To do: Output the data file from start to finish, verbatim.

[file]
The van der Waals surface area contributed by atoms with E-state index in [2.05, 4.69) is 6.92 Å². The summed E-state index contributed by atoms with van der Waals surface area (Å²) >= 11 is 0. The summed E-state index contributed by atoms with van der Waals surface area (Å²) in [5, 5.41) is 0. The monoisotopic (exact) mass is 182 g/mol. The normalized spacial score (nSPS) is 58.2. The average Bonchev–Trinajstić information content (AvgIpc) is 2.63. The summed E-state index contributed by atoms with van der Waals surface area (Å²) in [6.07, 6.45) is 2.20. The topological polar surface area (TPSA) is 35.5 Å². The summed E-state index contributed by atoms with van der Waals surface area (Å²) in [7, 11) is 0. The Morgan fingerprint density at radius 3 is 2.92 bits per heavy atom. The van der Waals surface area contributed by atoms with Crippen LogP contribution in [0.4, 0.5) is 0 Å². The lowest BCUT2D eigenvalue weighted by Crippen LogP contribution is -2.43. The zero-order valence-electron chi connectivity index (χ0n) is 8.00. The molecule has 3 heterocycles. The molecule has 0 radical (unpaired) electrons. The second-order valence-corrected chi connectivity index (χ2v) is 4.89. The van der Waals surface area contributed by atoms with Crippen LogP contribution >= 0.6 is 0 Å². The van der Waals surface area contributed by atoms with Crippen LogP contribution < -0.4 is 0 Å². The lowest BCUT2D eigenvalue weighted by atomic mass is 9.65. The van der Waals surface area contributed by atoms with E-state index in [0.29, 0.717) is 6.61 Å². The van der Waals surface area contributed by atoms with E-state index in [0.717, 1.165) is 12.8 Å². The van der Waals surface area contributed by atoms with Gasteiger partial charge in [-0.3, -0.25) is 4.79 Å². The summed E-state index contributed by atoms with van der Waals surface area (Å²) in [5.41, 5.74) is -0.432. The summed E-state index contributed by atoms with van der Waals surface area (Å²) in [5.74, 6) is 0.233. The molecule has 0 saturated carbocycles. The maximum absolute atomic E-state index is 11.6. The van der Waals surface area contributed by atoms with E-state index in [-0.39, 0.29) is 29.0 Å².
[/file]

The van der Waals surface area contributed by atoms with E-state index in [2.05, 4.69) is 6.92 Å². The summed E-state index contributed by atoms with van der Waals surface area (Å²) >= 11 is 0. The summed E-state index contributed by atoms with van der Waals surface area (Å²) in [5, 5.41) is 0. The monoisotopic (exact) mass is 182 g/mol. The normalized spacial score (nSPS) is 58.2. The average Bonchev–Trinajstić information content (AvgIpc) is 2.63. The summed E-state index contributed by atoms with van der Waals surface area (Å²) in [6.07, 6.45) is 2.20. The topological polar surface area (TPSA) is 35.5 Å². The summed E-state index contributed by atoms with van der Waals surface area (Å²) in [7, 11) is 0. The Morgan fingerprint density at radius 3 is 2.92 bits per heavy atom. The van der Waals surface area contributed by atoms with Crippen LogP contribution in [0.4, 0.5) is 0 Å². The lowest BCUT2D eigenvalue weighted by Crippen LogP contribution is -2.43. The zero-order valence-electron chi connectivity index (χ0n) is 8.00. The molecule has 3 heterocycles. The molecule has 0 radical (unpaired) electrons. The second-order valence-corrected chi connectivity index (χ2v) is 4.89. The van der Waals surface area contributed by atoms with Crippen LogP contribution >= 0.6 is 0 Å². The van der Waals surface area contributed by atoms with Crippen LogP contribution < -0.4 is 0 Å². The lowest BCUT2D eigenvalue weighted by atomic mass is 9.65. The van der Waals surface area contributed by atoms with E-state index in [0.29, 0.717) is 6.61 Å². The van der Waals surface area contributed by atoms with E-state index in [0.717, 1.165) is 12.8 Å². The van der Waals surface area contributed by atoms with Gasteiger partial charge in [-0.3, -0.25) is 4.79 Å². The summed E-state index contributed by atoms with van der Waals surface area (Å²) in [5.41, 5.74) is -0.432. The summed E-state index contributed by atoms with van der Waals surface area (Å²) in [5.74, 6) is 0.233. The molecule has 0 saturated carbocycles. The maximum absolute atomic E-state index is 11.6. The van der Waals surface area contributed by atoms with E-state index in [-0.39, 0.29) is 29.0 Å².